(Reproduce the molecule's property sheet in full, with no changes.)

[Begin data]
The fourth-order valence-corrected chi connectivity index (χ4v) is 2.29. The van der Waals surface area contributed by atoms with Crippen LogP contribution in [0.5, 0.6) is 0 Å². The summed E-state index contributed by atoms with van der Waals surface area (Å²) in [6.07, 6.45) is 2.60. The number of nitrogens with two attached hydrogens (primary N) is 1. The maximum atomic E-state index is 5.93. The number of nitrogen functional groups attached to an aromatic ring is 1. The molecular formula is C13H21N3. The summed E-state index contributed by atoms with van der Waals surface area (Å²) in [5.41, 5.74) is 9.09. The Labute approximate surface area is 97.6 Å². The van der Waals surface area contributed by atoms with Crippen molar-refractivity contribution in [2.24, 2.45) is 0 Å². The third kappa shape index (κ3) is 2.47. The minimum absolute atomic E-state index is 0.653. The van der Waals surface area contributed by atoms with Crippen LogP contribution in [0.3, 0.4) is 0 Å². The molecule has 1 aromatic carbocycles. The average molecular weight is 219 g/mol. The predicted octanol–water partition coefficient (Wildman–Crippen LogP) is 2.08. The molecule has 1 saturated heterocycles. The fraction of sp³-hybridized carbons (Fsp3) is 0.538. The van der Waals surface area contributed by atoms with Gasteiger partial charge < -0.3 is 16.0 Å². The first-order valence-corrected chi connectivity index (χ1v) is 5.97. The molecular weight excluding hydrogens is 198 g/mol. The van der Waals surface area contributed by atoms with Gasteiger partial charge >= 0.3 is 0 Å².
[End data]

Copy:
The fourth-order valence-corrected chi connectivity index (χ4v) is 2.29. The van der Waals surface area contributed by atoms with Crippen LogP contribution in [0.5, 0.6) is 0 Å². The summed E-state index contributed by atoms with van der Waals surface area (Å²) in [6.07, 6.45) is 2.60. The number of nitrogens with two attached hydrogens (primary N) is 1. The maximum atomic E-state index is 5.93. The number of nitrogen functional groups attached to an aromatic ring is 1. The molecular formula is C13H21N3. The summed E-state index contributed by atoms with van der Waals surface area (Å²) in [5.41, 5.74) is 9.09. The Labute approximate surface area is 97.6 Å². The van der Waals surface area contributed by atoms with Crippen molar-refractivity contribution in [2.24, 2.45) is 0 Å². The third kappa shape index (κ3) is 2.47. The minimum absolute atomic E-state index is 0.653. The van der Waals surface area contributed by atoms with Crippen LogP contribution in [0.3, 0.4) is 0 Å². The molecule has 1 aromatic carbocycles. The average molecular weight is 219 g/mol. The predicted octanol–water partition coefficient (Wildman–Crippen LogP) is 2.08. The molecule has 1 saturated heterocycles. The fraction of sp³-hybridized carbons (Fsp3) is 0.538. The van der Waals surface area contributed by atoms with Gasteiger partial charge < -0.3 is 16.0 Å². The first-order valence-corrected chi connectivity index (χ1v) is 5.97. The molecular weight excluding hydrogens is 198 g/mol. The van der Waals surface area contributed by atoms with Gasteiger partial charge >= 0.3 is 0 Å².